I was privileged to read the pre-publication version of Marianne Gage's third novel, Private Faces, which will be released by Endeavour Press UK in early 2017.
Private Faces on its surface is about an artist Natalie Newbury and the women whose portraits she paints. It is also a deep examination of these relationships and the slow, unseen disintegration of Natalie's marriage to Ben. It's a novel filled not just with excellent character studies of the women, but evokes in each of the chapters surrounding the portraits, the time and cultural mores in which they were painted.
After fifteen years in France, Natalie is having a retrospective show at her friend's gallery in San Francisco as a reintroduction to both America and her friends. Before the show, she finds an unsigned note in Ben's dresser and finds that her seemingly-faithful husband has been having an affair with one of her closest friends. It devastates her, and begins her own internal retrospective about her marriage, her own infidelity, and her friends. Each of the seven women Natalie has painted over the years (Fia, Hana, Amanda, Rosie, Ranie, Nikki, and Esther) are brilliant reflections of the times and places in which each portrait was painted.
Gage's characters are well developed and engaging. Each woman has her own personality, her own foibles, and problems. Their interactions with Natalie - and Ben - are often complicated. From covering up one woman's infidelities, assisting another in dealing with her abusive husband, and eventually figuring out with whom another husband was cheating.
Gage's first person narrative brings a sense of immediacy to the book and promotes Natalie's point of view, as well as her own inability to realize how her own actions were contributing to driving her beloved Ben away. Even Natalie's wild affair with Juan, a fellow artist, seems reactive to Ben's absences from their life in France.
Looking back on my life with Ben, I can see a lot of things I did wrong: actions I didn't take, marital duties I didn't perform, plans he wanted to make which I cast aside. All of this may have contributed to his feelings of coming second to my art. But did he have to betray me in such a vile, despicable way? Why couldn't we have talked about our problems? Maybe I would have been able to change...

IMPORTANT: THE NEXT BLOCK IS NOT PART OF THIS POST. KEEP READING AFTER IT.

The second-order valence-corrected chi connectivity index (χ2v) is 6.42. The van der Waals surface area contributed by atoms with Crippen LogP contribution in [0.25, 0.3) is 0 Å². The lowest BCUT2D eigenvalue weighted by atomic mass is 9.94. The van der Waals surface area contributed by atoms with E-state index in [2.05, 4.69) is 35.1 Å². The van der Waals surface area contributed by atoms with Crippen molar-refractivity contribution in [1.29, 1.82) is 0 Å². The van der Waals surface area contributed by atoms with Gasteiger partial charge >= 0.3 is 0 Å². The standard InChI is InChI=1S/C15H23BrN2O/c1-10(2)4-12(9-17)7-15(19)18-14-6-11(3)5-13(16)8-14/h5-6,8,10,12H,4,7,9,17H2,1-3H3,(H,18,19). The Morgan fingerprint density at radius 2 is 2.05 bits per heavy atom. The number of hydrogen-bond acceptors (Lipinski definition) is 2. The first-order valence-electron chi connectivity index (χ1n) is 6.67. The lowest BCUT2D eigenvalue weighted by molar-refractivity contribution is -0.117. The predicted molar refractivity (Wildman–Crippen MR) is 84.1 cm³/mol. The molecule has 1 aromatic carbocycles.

I remember that he was always interested in my friends. I needed him to be supportive of my career, but there were times when his interest went too far. I think his feelings were mixed. On the one hand, he would complain about my being too involved in their troubles.
"Nat, when are you going to learn that you can't help these gals with their messed-up marriages?"
Other times he'd say, "Maybe we should help Hana when she moves," or, "We'd better see if Ranie needs anything." - Private Faces, Introduction
Gage's style is direct and engaging and her many years as an artist brings a verisimilitude to her work. She gives insightful descriptions of artwork, and illustrates with emotions Natalie's interactions with children. The way Gage handles the descriptions of the artwork and Natalie's ambitions to improve her craft and skills with true understanding and grace, allows the reader to watch Natalie grow, not just as an artist, but as a person. Throughout the decades of the story, the reader can truly understand and appreciate Natalie's life and friendships.
There are several surprises and twists in Private Faces, though I won't mention them here and spoil the fun. Needless to say, they are organic and interesting, and help bring characters full circle and ultimately reveal the nature of love.
Marianne Gage is a San Francisco Bay Area writer, artist, and teacher. After teaching, Marianne worked as a portrait painter and printmaker for many years. Born in Oklahoma and educated at Oklahoma State University in Stillwater, Marianne arrived in the Bay Area in 1952, where she did graduate work at San Francisco State and California College of Arts & Crafts (now California College of the Arts). CCAC is where she met her husband, illustrator Ed Diffenderfer. Marianne has published two novels with Plain View Press, Austin, Texas: The Wind Came Running (2010) and The Putneyville Fables (2012). Marianne and Ed have two grown children and three grandsons.
Every Friday, HuffPost's Culture Shift newsletter helps you figure out which books you should read, art you should check out, movies you should watch and music should listen to. Learn more